Review: Delivery Man
A hard luck, mostly unambitious, and money-owing meat delivery man David Wozniak discovers that a period of massive sperm donations has made him the father of 533 children. When 142 of them want to know his identify, filing a lawsuit to force him forward, Wozniak can’t help resist finding out who they are and trying to become a part of their lives.
Vince Vaughn plays David, who is basically a similar loud, heart-of-gold Vaughn character we’ve seen often before. Canadian Cobie Smulders is earnest, while Chris Pratt provides most of the laughs.
An allegorical and offbeat tale is not handled as such, and instead of being playfully weird and morally curious, Delivery Man is emotionally manipulative and cookie-cutter formulaic. If the story sounds like a familiar one, a tall tale that finds a middle-aged man child suddenly informed that he has fathered hundreds of kids from his donations to a sperm bank, it’s because it was told not two years ago.
Ken Scott writes and directs this lackluster Vince Vaughn vehicle, having done the same two years ago for the French Canadian film Starbuck. It is the same story, adapted with a different leading man, a different title, and little inspiration.
When Vaughn doesn’t play a loud, crazed partier, he opts for the character he portrays here, an excitable everyman who is the victim of comedic bad luck, is ever unreliable and childish, and yet is full of warmth and love.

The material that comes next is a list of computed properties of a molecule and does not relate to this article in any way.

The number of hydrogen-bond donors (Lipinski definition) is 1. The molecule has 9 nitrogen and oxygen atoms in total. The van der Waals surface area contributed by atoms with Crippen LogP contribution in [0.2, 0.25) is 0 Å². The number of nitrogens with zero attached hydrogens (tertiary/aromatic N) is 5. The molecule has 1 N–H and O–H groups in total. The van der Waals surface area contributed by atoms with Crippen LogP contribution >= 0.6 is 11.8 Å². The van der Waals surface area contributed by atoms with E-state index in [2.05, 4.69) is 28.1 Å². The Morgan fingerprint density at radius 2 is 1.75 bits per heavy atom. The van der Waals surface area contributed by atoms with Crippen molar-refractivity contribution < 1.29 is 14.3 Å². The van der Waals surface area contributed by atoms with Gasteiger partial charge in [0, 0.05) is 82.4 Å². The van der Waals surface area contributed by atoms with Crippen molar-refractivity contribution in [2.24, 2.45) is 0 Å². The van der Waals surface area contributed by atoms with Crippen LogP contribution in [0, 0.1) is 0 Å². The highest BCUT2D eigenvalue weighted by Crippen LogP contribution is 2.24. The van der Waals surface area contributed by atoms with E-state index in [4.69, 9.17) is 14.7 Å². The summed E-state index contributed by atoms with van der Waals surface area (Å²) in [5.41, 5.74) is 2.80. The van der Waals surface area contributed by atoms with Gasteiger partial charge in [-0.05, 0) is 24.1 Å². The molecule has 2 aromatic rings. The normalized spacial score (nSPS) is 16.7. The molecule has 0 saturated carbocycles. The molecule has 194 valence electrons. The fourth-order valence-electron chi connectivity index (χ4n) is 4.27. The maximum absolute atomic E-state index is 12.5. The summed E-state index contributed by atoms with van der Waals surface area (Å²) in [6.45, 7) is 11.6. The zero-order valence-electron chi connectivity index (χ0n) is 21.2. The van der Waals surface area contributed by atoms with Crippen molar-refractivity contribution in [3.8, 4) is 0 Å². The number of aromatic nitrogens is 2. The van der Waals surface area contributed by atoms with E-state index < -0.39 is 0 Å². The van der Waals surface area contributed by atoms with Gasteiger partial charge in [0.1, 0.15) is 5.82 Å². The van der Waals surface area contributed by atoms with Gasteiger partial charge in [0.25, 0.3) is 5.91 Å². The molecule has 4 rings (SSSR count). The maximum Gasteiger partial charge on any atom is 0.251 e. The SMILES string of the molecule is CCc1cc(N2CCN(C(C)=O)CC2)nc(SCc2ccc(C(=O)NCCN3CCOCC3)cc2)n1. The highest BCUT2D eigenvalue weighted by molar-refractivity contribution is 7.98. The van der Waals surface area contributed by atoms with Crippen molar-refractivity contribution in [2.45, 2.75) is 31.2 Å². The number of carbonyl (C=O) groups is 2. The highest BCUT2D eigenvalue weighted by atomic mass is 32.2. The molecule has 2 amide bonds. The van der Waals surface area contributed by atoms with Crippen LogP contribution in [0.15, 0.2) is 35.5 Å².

So David Wozniak is supposed to be you likeable and conflicted character, but his low standards paired with his terrific ability to incur debt and avoid responsibility and adulthood is not especially winning.
That’s to be expected, however, as this type of affable would-be adult is all too common. What’s frustrating, though, and even offensive at times, is the carefree way the film treats what would be troubling, complex, and exhausting issues. Wozniak is first informed of his parentage not out of altruism, but because 142 of the kids want to know who he is, and as it turns out, each of them has a specific yet stereotypical problem.
One has a drug problem, the other is a struggling actor, another is a struggling musician, and then there is one, in the most transparent attempt to tug at heartstrings, is resigned to a wheel chair and cannot talk. In an attempt to feel better about himself, Wozniak involves himself in their lives without revealing his true identity, much to the dismay of his haggard lawyer Brett, an exhausted father of four.
Every issue is presented with soft edges, meant to elate the heart and evoke tears of joy. While Wozniak seeks to understand his children, he is also incurring the wrath of the brutes he owes money too, while also trying to be there for his suddenly pregnant girlfriend. For most people, a confluence of such situations would be stressful and significant; for Wozniak, it’s time to have fun and embrace the convenience of filmmaking.
Delivery Man simplistic and forgettable, and even frustrating, considering the odd nature of a story that should be told with more quirk and darkness.
Should You See It?
Just watch the trailer a couple times, and I’m sure you can piece it all together.